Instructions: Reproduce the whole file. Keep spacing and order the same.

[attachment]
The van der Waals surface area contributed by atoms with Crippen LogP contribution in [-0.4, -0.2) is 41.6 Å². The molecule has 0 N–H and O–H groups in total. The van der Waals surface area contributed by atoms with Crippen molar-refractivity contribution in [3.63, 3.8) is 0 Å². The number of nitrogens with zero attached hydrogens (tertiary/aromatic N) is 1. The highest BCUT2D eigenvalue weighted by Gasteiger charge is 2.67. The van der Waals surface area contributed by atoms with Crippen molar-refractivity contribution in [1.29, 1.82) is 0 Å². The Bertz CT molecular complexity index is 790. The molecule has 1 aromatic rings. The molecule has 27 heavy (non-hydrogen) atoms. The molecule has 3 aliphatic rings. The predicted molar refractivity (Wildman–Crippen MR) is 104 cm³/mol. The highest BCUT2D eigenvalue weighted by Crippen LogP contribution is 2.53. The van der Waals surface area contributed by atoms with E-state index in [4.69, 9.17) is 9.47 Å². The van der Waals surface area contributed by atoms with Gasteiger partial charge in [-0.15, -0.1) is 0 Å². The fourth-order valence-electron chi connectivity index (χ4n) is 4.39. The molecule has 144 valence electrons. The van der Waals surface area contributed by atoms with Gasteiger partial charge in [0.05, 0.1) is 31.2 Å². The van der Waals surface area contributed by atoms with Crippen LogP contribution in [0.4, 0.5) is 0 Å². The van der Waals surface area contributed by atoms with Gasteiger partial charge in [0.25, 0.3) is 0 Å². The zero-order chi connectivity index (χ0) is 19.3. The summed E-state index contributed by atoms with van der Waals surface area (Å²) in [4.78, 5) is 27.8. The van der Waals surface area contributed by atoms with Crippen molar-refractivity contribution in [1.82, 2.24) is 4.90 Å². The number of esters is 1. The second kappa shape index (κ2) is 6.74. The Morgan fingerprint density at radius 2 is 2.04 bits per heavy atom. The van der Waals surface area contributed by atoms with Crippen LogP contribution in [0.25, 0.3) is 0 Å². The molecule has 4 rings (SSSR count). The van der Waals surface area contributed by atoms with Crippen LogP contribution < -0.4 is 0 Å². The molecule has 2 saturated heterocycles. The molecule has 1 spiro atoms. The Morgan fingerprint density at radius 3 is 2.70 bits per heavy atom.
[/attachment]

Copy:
The van der Waals surface area contributed by atoms with Crippen LogP contribution in [-0.4, -0.2) is 41.6 Å². The molecule has 0 N–H and O–H groups in total. The van der Waals surface area contributed by atoms with Crippen molar-refractivity contribution in [3.63, 3.8) is 0 Å². The number of nitrogens with zero attached hydrogens (tertiary/aromatic N) is 1. The highest BCUT2D eigenvalue weighted by Gasteiger charge is 2.67. The van der Waals surface area contributed by atoms with Crippen molar-refractivity contribution in [1.29, 1.82) is 0 Å². The Bertz CT molecular complexity index is 790. The molecule has 1 aromatic rings. The molecule has 27 heavy (non-hydrogen) atoms. The molecule has 3 aliphatic rings. The predicted molar refractivity (Wildman–Crippen MR) is 104 cm³/mol. The highest BCUT2D eigenvalue weighted by Crippen LogP contribution is 2.53. The van der Waals surface area contributed by atoms with E-state index in [4.69, 9.17) is 9.47 Å². The van der Waals surface area contributed by atoms with Gasteiger partial charge in [-0.15, -0.1) is 0 Å². The fourth-order valence-electron chi connectivity index (χ4n) is 4.39. The molecule has 144 valence electrons. The van der Waals surface area contributed by atoms with Gasteiger partial charge in [0.05, 0.1) is 31.2 Å². The van der Waals surface area contributed by atoms with Crippen LogP contribution in [0.4, 0.5) is 0 Å². The van der Waals surface area contributed by atoms with Gasteiger partial charge in [0.25, 0.3) is 0 Å². The zero-order chi connectivity index (χ0) is 19.3. The summed E-state index contributed by atoms with van der Waals surface area (Å²) in [4.78, 5) is 27.8. The van der Waals surface area contributed by atoms with Crippen molar-refractivity contribution in [1.82, 2.24) is 4.90 Å². The number of esters is 1. The second kappa shape index (κ2) is 6.74. The Morgan fingerprint density at radius 2 is 2.04 bits per heavy atom. The van der Waals surface area contributed by atoms with Crippen LogP contribution in [0.25, 0.3) is 0 Å². The molecule has 4 rings (SSSR count). The van der Waals surface area contributed by atoms with Crippen LogP contribution < -0.4 is 0 Å². The molecule has 2 saturated heterocycles. The molecule has 1 spiro atoms. The Morgan fingerprint density at radius 3 is 2.70 bits per heavy atom.